1. Oh Donna! You are so wise….what a GREAT blog….A wonderful Friday read. I think we all think about our childhood…what we loved and what we would have liked to be different…..And I firmly believe that we do impress these hopes and expectations on our kids. Some things we do better. Some things we do worse (than our parents) but at the end…the only thing that can be really expected of us…the only thing that really matters…is that we did the best we could…. I read once that when kids go away to college … they often blame their parents for everything…When they get out on their own…they realize that getting regular meals and paying the bills was not such an easy thing – so they begin to respect their parents more….And when they have their own family (kids and all) they understand their parents, and move past grudges. HUGS to you. Hope you have a beautiful weekend. Melissa

  2. Donna, So nice to have you back on Share, on a regular basis!! You were so missed!! I think it is every parents dream to give their kids better than we had as kids!! I too feel sometimes like I’m failing Taylor, like we should do more….but sometimes it’s just not possible. So, I take leads from her…and we try to do things that she enjoys. That is why she is now in Girl Scouts & not cheerleading anymore. We took a weeks vacation every summer to a local campground & lived in a cabin, every summer growing up. It was some of my best memories, and I strive to do that with Taylor every year. Some years it wasn’t possible, but the good thing is…she’s been able to do that with my parents at least once a year. So, while we strive to do better by our kids, sometimes we can only do so much…and just hope they understand are aren’t too horribly *scarred* later in life!! I agree with not pushing your kids into things they don’t enjoy…but rather helping them pursue their dreams!! You are such a great mom & your three are blessed by you!! Ethan is the baby of your family, deservingly so. He probably will be called *baby* for a while, until he starts to protest!! School is just another stepping stone in his yurning to be *big* like Grace & Ryley!! Hugs to you!! Welcome back, again, you were missed!!!!!!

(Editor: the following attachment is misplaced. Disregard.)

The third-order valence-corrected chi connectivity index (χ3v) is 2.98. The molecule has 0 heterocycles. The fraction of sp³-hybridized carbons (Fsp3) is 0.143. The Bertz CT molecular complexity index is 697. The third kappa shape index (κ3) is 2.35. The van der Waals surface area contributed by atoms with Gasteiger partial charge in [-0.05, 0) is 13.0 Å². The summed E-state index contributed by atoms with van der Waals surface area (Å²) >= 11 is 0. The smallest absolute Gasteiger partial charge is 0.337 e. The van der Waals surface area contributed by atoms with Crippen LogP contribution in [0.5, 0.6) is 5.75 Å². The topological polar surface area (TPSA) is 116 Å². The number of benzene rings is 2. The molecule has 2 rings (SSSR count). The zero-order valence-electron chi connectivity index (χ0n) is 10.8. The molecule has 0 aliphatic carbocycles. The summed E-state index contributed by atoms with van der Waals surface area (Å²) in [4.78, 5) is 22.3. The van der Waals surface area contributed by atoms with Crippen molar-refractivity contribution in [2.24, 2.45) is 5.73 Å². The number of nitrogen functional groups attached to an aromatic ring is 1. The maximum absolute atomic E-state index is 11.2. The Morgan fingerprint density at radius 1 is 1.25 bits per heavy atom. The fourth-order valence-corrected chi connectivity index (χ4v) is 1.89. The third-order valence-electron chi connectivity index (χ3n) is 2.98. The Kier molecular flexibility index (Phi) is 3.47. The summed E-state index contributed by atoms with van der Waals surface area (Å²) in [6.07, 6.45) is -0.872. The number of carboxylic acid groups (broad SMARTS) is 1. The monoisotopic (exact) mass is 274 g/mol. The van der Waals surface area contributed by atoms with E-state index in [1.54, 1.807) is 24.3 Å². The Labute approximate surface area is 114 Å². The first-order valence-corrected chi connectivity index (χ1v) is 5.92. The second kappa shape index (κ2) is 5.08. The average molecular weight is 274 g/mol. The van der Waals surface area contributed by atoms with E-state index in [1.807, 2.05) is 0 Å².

Sharlene

  3. Hey, Donna! Our kids probably WILL resent us for something, blame us for something, wish something was different… and if we had changed THAT thing that they’re complaining about… they would pick something else! I think we can just do the best we can and help them be happy. Which I’m sure is what you’re doing. Kara

  4. hand waves wildly in the air* me! pick me! I have those same thoughts!!I know whatcha mean. And then, forcing them to be locked in the house like prisoners?? Oh, I get that fear. I pray all the time that they don’t remember it, much less resent us or – Logan! Yikes! But, I know that you and I both do our best… and where we’re lacking we make up in other places. For eaxmple, my kids are locked in the house, but! They’ve got a greeeatttt scrapbook! I was as free as a bird growing up, but my whole childhood worth of photos doesn’t even fill 1/2 a shoebox. There are give-n-takes. And you are a great mom. You make each decision with care… and even the baby of the family won’t mind that he’s still “baby” when he’s 30! LOL hugs* Darcy